Healthcare establishments considering public relations must always remember that the particular communications route offers no guarantees that events, activities, and other stories desired for conveyance will actually reach audiences, have no control over when or even if the information they supply will be transmitted to audiences. This lack of reliability quite obviously requires public relations to be treated in a particular manner, engaging in its pursuit while placing reliance on other components of the marketing communications mix to ensure circulation of information to desired groups.
Beyond such a strategy, health services organizations can and should seek to build relationships with given news media organizations. Very often, in developing stories, reporters will contact healthcare institutions, seeking feedback from medical experts. When requests can be accommodated, they can help build bridges of communication with news media firms and this, in turn, can be helpful in realizing greater attentiveness to submitted press releases. This is where a formal public relations office can prove to be a valuable asset, serving as the communications liaison between the establishment and external entities seeking information on any number of topics or concerns.
Content presentation uncertainty
Even if press releases are accepted for publication, the manner of presentation selected by given news media firms may not be as desired, as editorial control depends on the presenting organizations.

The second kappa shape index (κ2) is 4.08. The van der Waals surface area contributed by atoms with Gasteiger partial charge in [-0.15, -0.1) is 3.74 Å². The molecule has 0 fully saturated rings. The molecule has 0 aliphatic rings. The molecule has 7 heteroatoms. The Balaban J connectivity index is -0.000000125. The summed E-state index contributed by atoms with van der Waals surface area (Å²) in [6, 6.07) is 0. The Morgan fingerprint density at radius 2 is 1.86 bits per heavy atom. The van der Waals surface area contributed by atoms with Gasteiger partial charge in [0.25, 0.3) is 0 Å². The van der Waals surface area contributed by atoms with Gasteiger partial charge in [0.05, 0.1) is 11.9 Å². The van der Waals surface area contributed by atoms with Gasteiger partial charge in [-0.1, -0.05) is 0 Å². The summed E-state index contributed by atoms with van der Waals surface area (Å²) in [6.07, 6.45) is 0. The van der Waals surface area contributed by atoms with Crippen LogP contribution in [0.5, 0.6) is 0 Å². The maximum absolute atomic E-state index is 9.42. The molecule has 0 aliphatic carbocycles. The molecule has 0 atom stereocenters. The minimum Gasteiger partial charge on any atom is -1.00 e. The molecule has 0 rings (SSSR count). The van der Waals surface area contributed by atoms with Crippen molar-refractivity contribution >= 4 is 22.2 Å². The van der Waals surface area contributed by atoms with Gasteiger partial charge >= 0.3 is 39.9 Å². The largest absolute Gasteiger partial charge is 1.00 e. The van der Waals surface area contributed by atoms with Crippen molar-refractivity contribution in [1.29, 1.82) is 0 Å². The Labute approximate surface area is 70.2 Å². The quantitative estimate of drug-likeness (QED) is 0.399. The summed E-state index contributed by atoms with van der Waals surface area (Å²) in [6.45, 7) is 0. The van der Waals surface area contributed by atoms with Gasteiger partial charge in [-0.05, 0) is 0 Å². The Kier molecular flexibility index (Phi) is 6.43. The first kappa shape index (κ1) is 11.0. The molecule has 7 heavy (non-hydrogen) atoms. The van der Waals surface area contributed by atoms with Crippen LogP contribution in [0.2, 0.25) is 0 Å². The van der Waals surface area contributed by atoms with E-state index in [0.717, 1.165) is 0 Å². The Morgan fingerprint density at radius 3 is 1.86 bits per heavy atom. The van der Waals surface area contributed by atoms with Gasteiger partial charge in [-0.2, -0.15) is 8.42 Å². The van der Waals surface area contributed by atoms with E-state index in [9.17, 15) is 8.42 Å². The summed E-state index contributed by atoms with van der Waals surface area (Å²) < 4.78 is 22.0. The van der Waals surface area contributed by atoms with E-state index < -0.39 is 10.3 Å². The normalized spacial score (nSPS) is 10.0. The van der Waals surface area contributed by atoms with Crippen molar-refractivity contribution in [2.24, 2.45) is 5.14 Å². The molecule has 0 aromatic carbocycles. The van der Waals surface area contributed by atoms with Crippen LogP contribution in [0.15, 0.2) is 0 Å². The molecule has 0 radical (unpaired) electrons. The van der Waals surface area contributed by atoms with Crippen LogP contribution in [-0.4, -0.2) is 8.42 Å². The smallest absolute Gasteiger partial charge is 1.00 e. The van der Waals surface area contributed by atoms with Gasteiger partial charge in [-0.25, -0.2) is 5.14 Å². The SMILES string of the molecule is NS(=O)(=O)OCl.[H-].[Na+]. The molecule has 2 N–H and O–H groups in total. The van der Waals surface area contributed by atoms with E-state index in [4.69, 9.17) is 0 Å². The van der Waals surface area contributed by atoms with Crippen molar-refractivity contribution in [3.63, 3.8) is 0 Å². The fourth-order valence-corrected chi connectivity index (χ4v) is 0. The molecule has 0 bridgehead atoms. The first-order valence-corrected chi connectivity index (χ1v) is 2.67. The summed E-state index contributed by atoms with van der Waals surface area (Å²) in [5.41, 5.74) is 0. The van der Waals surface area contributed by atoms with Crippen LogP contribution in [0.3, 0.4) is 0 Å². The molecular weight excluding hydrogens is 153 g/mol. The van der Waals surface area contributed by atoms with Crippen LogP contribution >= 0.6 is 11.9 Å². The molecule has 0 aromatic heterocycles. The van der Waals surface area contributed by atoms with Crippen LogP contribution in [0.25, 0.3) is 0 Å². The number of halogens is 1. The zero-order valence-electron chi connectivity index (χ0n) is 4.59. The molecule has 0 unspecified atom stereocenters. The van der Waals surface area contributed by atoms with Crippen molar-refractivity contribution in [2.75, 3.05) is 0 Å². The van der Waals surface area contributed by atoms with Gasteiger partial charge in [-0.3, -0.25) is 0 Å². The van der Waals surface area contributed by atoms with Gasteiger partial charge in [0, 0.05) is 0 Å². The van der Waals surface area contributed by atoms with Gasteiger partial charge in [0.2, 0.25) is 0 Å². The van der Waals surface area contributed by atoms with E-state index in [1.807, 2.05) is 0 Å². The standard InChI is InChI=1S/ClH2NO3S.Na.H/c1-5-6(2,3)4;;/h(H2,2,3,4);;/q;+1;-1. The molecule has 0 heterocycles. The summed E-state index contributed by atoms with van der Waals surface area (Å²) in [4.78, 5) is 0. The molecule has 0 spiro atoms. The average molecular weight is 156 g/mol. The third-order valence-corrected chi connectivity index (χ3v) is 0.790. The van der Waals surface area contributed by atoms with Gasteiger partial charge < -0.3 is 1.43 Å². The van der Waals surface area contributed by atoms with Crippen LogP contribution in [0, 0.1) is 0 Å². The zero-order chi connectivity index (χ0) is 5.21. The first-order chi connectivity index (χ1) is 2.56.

Occasionally, press releases are conveyed exactly as submitted, but typically modifications of some sort will be effected. These modifications often entail minor alterations (e.g., content reductions), but occasionally they can be quite extensive, so in some cases, meaning is actually distorted. Overcoming this challenge is difficult, but it can be minimized by studying the stories presented by targeted news outlets, ensuring that efforts are made to provide content in submitted press releases which conforms with the style and presentation observed.
Return on investment uncertainty
Events, activities which rely solely on public relations are risky, as failed coverage can harm return on investment.
Assume that a health services provider invites a nationally-recognized expert on cardiovascular health to speak at an event open to the public which details the latest insights on heart health and wellness. Assume also that the event is held to (1) educate the public on heart care and (2) drive business to the institution’s cardiovascular unit. If public relations efforts (assuming their use in isolation) fail to secure media coverage (which is a very real possibility), audience size very likely will be reduced due to lack of awareness of the event. A diminished audience naturally will yield a diminished potential for the institution to witness an acceptable return on investment as admission and referral opportunities will be lessened.
This particular concern, of course, can be moderated by deploying tandem communications alongside public relations efforts.
By: VSHR Digital Media
Source: NCBI, Sept 2020